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Purification rites are at the heart of Shintoism. Perhaps the best known is the ceremony performed prior to the creation of a new building — a ritual many in the auto industry have witnessed before the construction of a new Japanese car-manufacturing plant. It's a symbolic way of washing away evils to pave the way for a prosperous and healthy future.
But these rites not always washing, though water almost always plays a role. One of the most unusual purification rituals takes place across Japan in the winter and early spring: the “Hiwatari Matsuri,” or fire-walking festival, where mountain priests walk across hot embers in order to purify themselves.
At Mount Takao, about an hour from Tokyo, ascetic priests douse themselves with boiling water before walking ever so gingerly across hot embers, which are the remnants of a huge bonfire. This bonfire is set off by a sacred arrow, shot from a bow that has been blessed during rites that precede the main event. Thousands of wooden tablets are also burned in a bonfire. Worshippers seeking purification have written their names on the tablets, called “nadegi."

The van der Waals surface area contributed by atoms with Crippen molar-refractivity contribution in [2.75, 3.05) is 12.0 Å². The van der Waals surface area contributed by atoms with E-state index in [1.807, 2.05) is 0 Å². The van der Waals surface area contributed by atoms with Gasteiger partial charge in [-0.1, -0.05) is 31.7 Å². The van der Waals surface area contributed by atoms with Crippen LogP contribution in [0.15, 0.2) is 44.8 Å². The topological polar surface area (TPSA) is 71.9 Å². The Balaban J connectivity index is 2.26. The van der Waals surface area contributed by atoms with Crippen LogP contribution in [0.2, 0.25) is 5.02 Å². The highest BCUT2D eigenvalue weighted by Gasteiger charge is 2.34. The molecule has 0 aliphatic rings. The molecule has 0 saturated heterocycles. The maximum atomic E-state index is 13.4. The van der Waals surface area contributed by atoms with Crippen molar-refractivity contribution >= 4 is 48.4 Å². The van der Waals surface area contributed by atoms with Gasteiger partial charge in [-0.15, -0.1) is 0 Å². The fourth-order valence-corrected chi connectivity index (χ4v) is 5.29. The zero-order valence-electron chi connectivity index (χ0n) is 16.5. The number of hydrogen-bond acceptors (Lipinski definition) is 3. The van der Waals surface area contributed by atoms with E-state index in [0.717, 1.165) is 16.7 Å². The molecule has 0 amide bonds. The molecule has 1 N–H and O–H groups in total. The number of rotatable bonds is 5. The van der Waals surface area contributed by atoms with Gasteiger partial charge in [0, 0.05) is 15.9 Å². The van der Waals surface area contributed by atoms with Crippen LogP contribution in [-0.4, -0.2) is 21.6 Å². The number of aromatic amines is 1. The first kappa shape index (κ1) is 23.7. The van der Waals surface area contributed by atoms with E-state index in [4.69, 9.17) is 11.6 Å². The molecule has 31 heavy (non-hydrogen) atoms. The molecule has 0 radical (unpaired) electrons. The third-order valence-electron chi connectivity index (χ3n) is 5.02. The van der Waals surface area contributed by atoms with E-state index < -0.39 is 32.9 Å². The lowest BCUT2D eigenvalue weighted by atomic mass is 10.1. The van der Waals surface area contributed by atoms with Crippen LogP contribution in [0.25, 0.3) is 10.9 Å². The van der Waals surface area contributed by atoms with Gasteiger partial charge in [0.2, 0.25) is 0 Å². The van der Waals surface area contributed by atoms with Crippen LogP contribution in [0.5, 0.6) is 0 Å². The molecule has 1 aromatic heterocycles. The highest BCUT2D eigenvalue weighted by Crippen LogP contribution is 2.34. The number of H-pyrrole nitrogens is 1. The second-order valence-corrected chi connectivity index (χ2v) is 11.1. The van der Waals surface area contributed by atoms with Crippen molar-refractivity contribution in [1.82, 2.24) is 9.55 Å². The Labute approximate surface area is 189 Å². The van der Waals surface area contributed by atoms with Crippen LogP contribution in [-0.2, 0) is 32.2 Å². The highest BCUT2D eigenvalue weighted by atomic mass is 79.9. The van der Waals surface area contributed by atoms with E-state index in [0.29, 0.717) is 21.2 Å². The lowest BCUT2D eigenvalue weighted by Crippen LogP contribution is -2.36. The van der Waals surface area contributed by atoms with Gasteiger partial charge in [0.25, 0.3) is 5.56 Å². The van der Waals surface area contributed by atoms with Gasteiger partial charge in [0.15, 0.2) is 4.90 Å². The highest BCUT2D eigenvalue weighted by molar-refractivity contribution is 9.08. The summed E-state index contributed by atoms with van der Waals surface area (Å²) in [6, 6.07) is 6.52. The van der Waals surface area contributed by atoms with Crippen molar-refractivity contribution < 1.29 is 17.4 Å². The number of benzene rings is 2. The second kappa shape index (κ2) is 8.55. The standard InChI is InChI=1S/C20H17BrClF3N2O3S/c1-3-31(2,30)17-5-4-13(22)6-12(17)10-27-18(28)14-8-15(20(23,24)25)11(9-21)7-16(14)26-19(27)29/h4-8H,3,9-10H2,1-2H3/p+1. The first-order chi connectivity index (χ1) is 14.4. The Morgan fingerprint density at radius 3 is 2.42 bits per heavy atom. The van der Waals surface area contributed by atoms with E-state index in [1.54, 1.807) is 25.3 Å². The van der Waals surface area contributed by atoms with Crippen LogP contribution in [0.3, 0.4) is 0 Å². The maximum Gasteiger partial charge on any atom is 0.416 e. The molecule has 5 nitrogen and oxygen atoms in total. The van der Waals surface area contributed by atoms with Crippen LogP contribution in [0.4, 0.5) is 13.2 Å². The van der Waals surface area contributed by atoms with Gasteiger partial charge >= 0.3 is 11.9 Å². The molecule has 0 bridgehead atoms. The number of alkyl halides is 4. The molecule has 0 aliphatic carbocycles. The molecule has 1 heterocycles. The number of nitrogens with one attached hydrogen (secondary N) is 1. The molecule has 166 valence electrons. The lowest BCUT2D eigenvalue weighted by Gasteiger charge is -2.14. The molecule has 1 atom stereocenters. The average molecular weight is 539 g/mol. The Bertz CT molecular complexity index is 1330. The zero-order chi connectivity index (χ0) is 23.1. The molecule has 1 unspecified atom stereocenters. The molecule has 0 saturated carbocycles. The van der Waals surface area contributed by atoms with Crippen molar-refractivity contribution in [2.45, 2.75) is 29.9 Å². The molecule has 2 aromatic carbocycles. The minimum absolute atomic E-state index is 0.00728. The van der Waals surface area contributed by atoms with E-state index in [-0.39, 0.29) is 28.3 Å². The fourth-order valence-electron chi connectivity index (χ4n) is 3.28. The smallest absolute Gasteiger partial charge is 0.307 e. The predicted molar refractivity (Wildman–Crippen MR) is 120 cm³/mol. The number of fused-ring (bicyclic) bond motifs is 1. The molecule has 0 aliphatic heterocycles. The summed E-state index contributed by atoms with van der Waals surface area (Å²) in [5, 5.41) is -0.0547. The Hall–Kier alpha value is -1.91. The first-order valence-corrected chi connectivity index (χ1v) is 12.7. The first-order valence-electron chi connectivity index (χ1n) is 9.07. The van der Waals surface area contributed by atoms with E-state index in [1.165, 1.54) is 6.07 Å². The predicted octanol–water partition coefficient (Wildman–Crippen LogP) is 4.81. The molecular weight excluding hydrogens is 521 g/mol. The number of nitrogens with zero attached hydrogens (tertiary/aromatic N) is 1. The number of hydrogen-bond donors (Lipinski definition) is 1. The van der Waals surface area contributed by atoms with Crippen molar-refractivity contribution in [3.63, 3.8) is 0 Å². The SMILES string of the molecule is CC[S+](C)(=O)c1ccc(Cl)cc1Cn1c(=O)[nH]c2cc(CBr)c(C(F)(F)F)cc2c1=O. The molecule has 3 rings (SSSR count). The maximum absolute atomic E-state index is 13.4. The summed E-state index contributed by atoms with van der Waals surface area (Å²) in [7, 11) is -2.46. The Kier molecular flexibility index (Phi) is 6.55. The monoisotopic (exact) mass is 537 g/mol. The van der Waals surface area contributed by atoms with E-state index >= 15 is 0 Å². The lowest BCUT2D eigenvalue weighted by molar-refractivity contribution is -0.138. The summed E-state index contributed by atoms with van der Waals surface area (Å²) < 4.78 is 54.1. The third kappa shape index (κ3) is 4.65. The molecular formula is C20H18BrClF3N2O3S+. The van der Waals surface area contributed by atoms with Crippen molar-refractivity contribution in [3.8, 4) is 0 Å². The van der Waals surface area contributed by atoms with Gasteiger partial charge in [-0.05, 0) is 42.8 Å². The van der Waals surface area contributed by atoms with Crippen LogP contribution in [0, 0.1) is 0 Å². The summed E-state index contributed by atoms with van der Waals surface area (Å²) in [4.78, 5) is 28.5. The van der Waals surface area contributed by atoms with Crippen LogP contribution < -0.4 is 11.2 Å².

The ritual is becoming increasingly popular (it has been truncated to make it more palatable for the thousands who make the journey to Mount Takao to watch, and nowadays even participate), but the deep spirituality of the event is still clearly evident. The monks are impeccably dressed in traditional garments, decorated with sashes and pendents. Some shake sacred metal rattles, similar to the small hand-held “mani” used by Tibetan monks, while others blow on conch shells, the strong, clear notes resounding like the warning blasts of an approaching ship. The monotone drone of the priests chanting sacred sutras can be heard throughout the proceedings. The billowing plumes of smoke in the background add to the mystique.
Covering such rituals has been a part of my life in Japan for many years and each presents a different kind of challenge. At the fire-walking ritual, it is the smoke billowing up from the embers that taxes, although, ultimately, this can result — like the ritual itself — in good rather than bad.
About the photographer:
Robert Gilhooly is a freelance photojournalist based in Japan. His work has appeared in publications around the globe, including Newsweek, Time, The New York Times, L.A. Times, International Herald Tribune, The Times and the Guardian. He was formerly a staff reporter at the Japan Times. He has also contributed to numerous TV documentaries and books.
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